BEING BLESSED BY GIVING

A monk had a brother living in the world who was poor, and so he supplied him with all he received from his work. But the more the monk supplied, the poorer the brother became. So the monk went to tell an old man about it. The old man said to him, “If you want my advice, do not give him anything more, but say to him, ‘Brother, when I had something I supplied you; now bring me what you get from your work.’ Take all he brings you, and whenever you see a stranger or a poor man, give him some of it, begging him to pray for him.”

The monk went away and did this. When his secular brother came, he spoke to him as the old man had said, and the brother went sadly away. The first day, taking some vegetables from his field, he brought them to the monk. The monk took them and gave them to the old men, begging them to pray for his brother, and after the blessing he returned home. In the same way, another time, the brother brought the monk some vegetables and three loaves, which he took, doing as on the first occasion, and having received the blessing he went away.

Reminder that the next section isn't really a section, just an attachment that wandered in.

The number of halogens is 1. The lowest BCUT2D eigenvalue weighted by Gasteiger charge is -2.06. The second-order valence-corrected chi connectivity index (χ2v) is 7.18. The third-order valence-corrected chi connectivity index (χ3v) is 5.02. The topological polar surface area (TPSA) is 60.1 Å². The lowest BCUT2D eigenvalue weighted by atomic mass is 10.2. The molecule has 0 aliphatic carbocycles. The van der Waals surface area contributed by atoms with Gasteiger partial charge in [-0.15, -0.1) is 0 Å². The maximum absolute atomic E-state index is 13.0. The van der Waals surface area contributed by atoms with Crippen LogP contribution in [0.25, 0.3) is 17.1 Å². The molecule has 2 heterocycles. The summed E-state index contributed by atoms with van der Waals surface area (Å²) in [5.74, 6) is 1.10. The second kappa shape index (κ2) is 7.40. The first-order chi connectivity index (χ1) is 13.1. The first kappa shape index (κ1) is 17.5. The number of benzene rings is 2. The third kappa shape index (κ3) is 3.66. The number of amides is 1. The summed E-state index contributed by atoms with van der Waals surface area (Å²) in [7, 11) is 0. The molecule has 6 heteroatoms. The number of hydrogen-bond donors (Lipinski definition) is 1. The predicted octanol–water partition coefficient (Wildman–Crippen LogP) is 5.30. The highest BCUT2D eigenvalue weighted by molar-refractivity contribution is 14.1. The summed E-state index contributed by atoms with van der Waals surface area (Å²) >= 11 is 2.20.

And the secular brother came a third time bringing many provisions, some bread, and fish. Seeing this, the monk was full of wonder, and he invited the poor so as to give them refreshment. Then he said to his brother, “Do you not need a little bread?” The other said to him, “No, for when I used to receive something from you, it was like fire coming into my house and burning it, but now that I receive nothing from you, God blesses me.”

Then the monk went to tell the old man all that had happened, and the old man said to him, “Do you not know that the work of the monk is of fire, and where it enters, it burns? It helps your brother more to do alms with what he reaps from his field, and to receive the prayers of the saints and thus to be blessed.”

Source | Sr. Benedicta Ward, The Wisdom of the Desert Fathers
(Oxford: SLG Press, 1986), pages 43-44

CONSIDER THIS

Blessings sometimes show up in unrecognizable disguises. One very common disguise is the art of giving generously and without counting the cost.

MAKE YOUR OWN SANDWICH